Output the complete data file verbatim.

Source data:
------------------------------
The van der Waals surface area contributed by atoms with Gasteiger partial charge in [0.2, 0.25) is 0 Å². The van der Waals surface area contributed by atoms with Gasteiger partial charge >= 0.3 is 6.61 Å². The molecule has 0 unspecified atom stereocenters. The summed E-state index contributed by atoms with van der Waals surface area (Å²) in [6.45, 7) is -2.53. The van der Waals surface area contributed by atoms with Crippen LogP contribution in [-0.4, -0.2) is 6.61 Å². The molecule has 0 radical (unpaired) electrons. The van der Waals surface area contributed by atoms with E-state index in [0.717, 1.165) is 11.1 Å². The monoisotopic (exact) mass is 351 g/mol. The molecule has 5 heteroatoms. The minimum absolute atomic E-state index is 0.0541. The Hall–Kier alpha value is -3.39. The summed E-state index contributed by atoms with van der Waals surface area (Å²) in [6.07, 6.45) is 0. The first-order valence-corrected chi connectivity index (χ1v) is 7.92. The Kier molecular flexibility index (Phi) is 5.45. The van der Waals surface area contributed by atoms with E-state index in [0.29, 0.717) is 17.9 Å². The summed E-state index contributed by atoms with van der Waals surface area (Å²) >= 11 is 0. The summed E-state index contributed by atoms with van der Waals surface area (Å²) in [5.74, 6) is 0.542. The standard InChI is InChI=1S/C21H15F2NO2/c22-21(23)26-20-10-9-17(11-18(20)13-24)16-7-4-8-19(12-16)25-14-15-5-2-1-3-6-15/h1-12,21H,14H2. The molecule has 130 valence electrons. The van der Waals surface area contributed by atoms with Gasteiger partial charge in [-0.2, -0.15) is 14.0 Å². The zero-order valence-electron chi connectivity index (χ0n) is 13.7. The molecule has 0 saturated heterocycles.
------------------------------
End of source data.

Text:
The van der Waals surface area contributed by atoms with Gasteiger partial charge in [0.2, 0.25) is 0 Å². The van der Waals surface area contributed by atoms with Gasteiger partial charge >= 0.3 is 6.61 Å². The molecule has 0 unspecified atom stereocenters. The summed E-state index contributed by atoms with van der Waals surface area (Å²) in [6.45, 7) is -2.53. The van der Waals surface area contributed by atoms with Crippen LogP contribution in [-0.4, -0.2) is 6.61 Å². The molecule has 0 radical (unpaired) electrons. The van der Waals surface area contributed by atoms with E-state index in [0.717, 1.165) is 11.1 Å². The monoisotopic (exact) mass is 351 g/mol. The molecule has 5 heteroatoms. The minimum absolute atomic E-state index is 0.0541. The Hall–Kier alpha value is -3.39. The summed E-state index contributed by atoms with van der Waals surface area (Å²) in [6.07, 6.45) is 0. The first-order valence-corrected chi connectivity index (χ1v) is 7.92. The Kier molecular flexibility index (Phi) is 5.45. The van der Waals surface area contributed by atoms with E-state index in [0.29, 0.717) is 17.9 Å². The summed E-state index contributed by atoms with van der Waals surface area (Å²) >= 11 is 0. The summed E-state index contributed by atoms with van der Waals surface area (Å²) in [5.74, 6) is 0.542. The standard InChI is InChI=1S/C21H15F2NO2/c22-21(23)26-20-10-9-17(11-18(20)13-24)16-7-4-8-19(12-16)25-14-15-5-2-1-3-6-15/h1-12,21H,14H2. The molecule has 130 valence electrons. The van der Waals surface area contributed by atoms with Gasteiger partial charge in [-0.2, -0.15) is 14.0 Å². The zero-order valence-electron chi connectivity index (χ0n) is 13.7. The molecule has 0 saturated heterocycles.